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Bexxar highly effective as first-line treatment for patients with non-Hodgkins lymphoma

originally posted May 22, 2000

ANN ARBOR, MI - A radioactive antibody compound known as Bexxar produced tumor shrinkage in 97 percent of 76 previously untreated patients with advanced-stage, low-grade non-Hodgkins lymphoma (NHL) in a new study at the University of Michigan Comprehensive Cancer Center.

Most notably, 76 percent of patients achieved a complete remission, with no sign of cancer. In addition, 84 percent of patients with evidence of lymphoma at the molecular level at the start of the trial achieved molecular remission for as long as three years with the treatment. Molecular remissions were determined by a rigorous use of polymerase chain reaction, or PCR, technology, arguably the most sensitive cancer detection method available today.

These promising results, from the first completed study of a first-line, stand-alone radioimmunotherapy for cancer, were presented today at the meeting of the American Society of Clinical Oncology by Mark S. Kaminski, M.D., U-M professor of hematology/oncology and co-director of the U-M's leukemia/lymphoma and bone marrow transplant programs.

The original studies in the therapeutic development of Bexxar, or Iodine I 131 tositumomab, were done at the U-M by Kaminski and his colleague Richard Wahl, M.D., professor of nuclear medicine and radiology. The therapy is now being jointly developed by Coulter Pharmaceutical, Inc. and SmithKline Beecham.

"We are extremely excited by these findings, which showed remarkable response rates and molecular remissions lasting up to and beyond three years," says Kaminski. "Molecular remissions are seldom seen with chemotherapy in low-grade lymphoma, and appear to coincide with prolonged, durable responses. Furthermore, these results demonstrate the potential of this treatment as an effective and well-tolerated first-line, single-agent treatment for low-grade lymphoma, a disease without a known cure."

Bexxar is a radioimmunotherapy that combines a mouse monoclonal antibody attached to radioactive iodine 131. It attaches to a protein found only on the surface of the blood's B-cells, including those turned malignant in non-Hodgkin's lymphoma patients. The compound is believed to work through a combination of immune system activity involving the monoclonal antibody, and effects from the radiation released by the iodine 131. Through this targeted approach, the tumor cells receive a greater concentration of therapeutic radiation while minimizing radiation exposure to normal tissues.

The Phase II study, conducted entirely at the U-M, enrolled 76 patients with previously untreated, advanced-stage, low-grade follicular lymphoma. The study was designed to evaluate the safety and efficacy of Bexxar as an NHL treatment given by itself and as the first treatment approach.

Patients received a trace dose, followed one to two weeks later with a therapeutic dose. No further treatment was given. This is in contrast with what patients would have experienced if given chemotherapy treatment, which is commonly repeated every three to four weeks for several months.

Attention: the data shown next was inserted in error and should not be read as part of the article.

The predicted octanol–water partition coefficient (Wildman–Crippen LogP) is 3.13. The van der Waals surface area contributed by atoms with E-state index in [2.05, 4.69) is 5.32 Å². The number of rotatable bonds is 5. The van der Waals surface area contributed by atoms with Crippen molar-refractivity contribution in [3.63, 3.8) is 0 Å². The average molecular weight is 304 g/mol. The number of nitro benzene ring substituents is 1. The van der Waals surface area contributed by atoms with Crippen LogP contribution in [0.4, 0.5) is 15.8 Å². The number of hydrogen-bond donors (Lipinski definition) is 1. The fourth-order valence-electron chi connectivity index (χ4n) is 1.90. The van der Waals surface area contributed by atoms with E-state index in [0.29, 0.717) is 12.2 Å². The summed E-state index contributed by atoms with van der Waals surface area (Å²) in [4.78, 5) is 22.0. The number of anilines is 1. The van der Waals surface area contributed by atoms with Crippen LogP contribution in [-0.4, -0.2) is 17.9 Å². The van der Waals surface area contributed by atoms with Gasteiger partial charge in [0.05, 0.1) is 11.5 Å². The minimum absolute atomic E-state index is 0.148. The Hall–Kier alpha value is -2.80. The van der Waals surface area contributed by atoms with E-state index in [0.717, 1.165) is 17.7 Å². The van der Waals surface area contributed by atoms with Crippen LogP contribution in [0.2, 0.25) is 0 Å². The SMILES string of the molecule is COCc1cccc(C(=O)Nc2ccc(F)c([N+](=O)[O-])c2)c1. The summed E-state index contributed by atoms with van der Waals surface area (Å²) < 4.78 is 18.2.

Patients tolerated Bexxar treatment well. Moderate, reversible low blood counts were seen, but no patients required hematologic supportive care. Sixty-two percent of patients developed human anti-mouse antibodies (HAMA). About two thirds of these patients experienced flu-like symptoms lasting less than one week.

Virtually all patients - 74 of 76 - responded in some way to treatment. An impressive number of patients (58) achieved a complete response. About 70 percent of those patients are projected to continue to be disease-free for at least three years.

PCR analyses were conducted to test for detectable signs of disease in bone marrow among all patients before and after therapy. Of the 37 patients who had molecular signs of the cancer before treatment, 31 achieved molecular remissions when measured again later. About 75 percent of such patients are projected to avoid relapse o f their disease for at least three years.

A remission usually measures a patient's disease-free status based on the absence of disease signs in examination and medical imaging. But molecular remissions are based on tests at the DNA level to see if the disease has been eradicated. The PCR assay can detect one cancerous cell among a million normal cells; in non-Hodgkin's lymphoma the test looks for aberrant cells in the bone marrow and blood and can demonstrate how completely the disease has been destroyed by treatment.

Non-Hodgkin's lymphoma is a form of cancer that affects the blood and lymphatic tissues. The sixth leading cause of cancer death in the U.S., NHL also has the second fastest-growing incidence rate of all cancers.

According to the National Cancer Institute, nearly 300,000 Americans have NHL, among them 140,000 with the low-grade or transformed low-grade forms of the disease. In more than 30 years, the survival rates of low-grade NHL patients have not changed, and patients continue to die from the disease or complications associated with current treatments.

The study was funded by Coulter Pharmaceutical.

The clinical trial at the U-M is currently closed, but prospective patients and their families may find out more from Coulter Pharmaceutical by calling 800-823-7003. Open clinical trials at U-M can be searched online.

 

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